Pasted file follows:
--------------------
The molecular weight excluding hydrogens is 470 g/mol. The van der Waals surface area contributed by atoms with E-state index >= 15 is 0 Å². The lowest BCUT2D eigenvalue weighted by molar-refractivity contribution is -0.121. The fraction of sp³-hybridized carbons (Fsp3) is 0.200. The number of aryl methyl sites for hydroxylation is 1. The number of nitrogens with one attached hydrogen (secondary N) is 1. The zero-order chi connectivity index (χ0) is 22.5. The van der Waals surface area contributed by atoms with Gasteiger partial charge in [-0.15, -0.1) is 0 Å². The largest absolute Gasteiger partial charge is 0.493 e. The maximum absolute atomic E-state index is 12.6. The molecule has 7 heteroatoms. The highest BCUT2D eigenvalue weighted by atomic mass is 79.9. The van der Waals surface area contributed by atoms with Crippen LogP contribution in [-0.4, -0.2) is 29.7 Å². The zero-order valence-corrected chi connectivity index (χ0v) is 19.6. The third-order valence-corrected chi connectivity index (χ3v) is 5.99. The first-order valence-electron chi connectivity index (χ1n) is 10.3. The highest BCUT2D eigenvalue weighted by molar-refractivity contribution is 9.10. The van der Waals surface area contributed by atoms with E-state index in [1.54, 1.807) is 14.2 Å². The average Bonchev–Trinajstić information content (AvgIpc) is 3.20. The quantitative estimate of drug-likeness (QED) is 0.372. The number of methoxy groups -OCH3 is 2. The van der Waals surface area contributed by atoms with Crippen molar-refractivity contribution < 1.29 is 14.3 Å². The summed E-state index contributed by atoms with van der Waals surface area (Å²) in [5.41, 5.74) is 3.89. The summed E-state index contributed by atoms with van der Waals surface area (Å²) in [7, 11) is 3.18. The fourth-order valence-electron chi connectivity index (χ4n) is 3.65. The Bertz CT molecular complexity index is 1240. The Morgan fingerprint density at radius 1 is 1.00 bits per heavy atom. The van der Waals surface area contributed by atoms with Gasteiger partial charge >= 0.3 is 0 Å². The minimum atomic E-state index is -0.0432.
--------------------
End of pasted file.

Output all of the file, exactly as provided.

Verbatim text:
The molecular weight excluding hydrogens is 470 g/mol. The van der Waals surface area contributed by atoms with E-state index >= 15 is 0 Å². The lowest BCUT2D eigenvalue weighted by molar-refractivity contribution is -0.121. The fraction of sp³-hybridized carbons (Fsp3) is 0.200. The number of aryl methyl sites for hydroxylation is 1. The number of nitrogens with one attached hydrogen (secondary N) is 1. The zero-order chi connectivity index (χ0) is 22.5. The van der Waals surface area contributed by atoms with Gasteiger partial charge in [-0.15, -0.1) is 0 Å². The largest absolute Gasteiger partial charge is 0.493 e. The maximum absolute atomic E-state index is 12.6. The molecule has 7 heteroatoms. The highest BCUT2D eigenvalue weighted by atomic mass is 79.9. The van der Waals surface area contributed by atoms with Crippen LogP contribution in [-0.4, -0.2) is 29.7 Å². The zero-order valence-corrected chi connectivity index (χ0v) is 19.6. The third-order valence-corrected chi connectivity index (χ3v) is 5.99. The first-order valence-electron chi connectivity index (χ1n) is 10.3. The highest BCUT2D eigenvalue weighted by molar-refractivity contribution is 9.10. The van der Waals surface area contributed by atoms with E-state index in [1.54, 1.807) is 14.2 Å². The average Bonchev–Trinajstić information content (AvgIpc) is 3.20. The quantitative estimate of drug-likeness (QED) is 0.372. The number of methoxy groups -OCH3 is 2. The van der Waals surface area contributed by atoms with Crippen molar-refractivity contribution < 1.29 is 14.3 Å². The summed E-state index contributed by atoms with van der Waals surface area (Å²) in [5.41, 5.74) is 3.89. The summed E-state index contributed by atoms with van der Waals surface area (Å²) in [7, 11) is 3.18. The fourth-order valence-electron chi connectivity index (χ4n) is 3.65. The Bertz CT molecular complexity index is 1240. The Morgan fingerprint density at radius 1 is 1.00 bits per heavy atom. The van der Waals surface area contributed by atoms with Gasteiger partial charge >= 0.3 is 0 Å². The minimum atomic E-state index is -0.0432.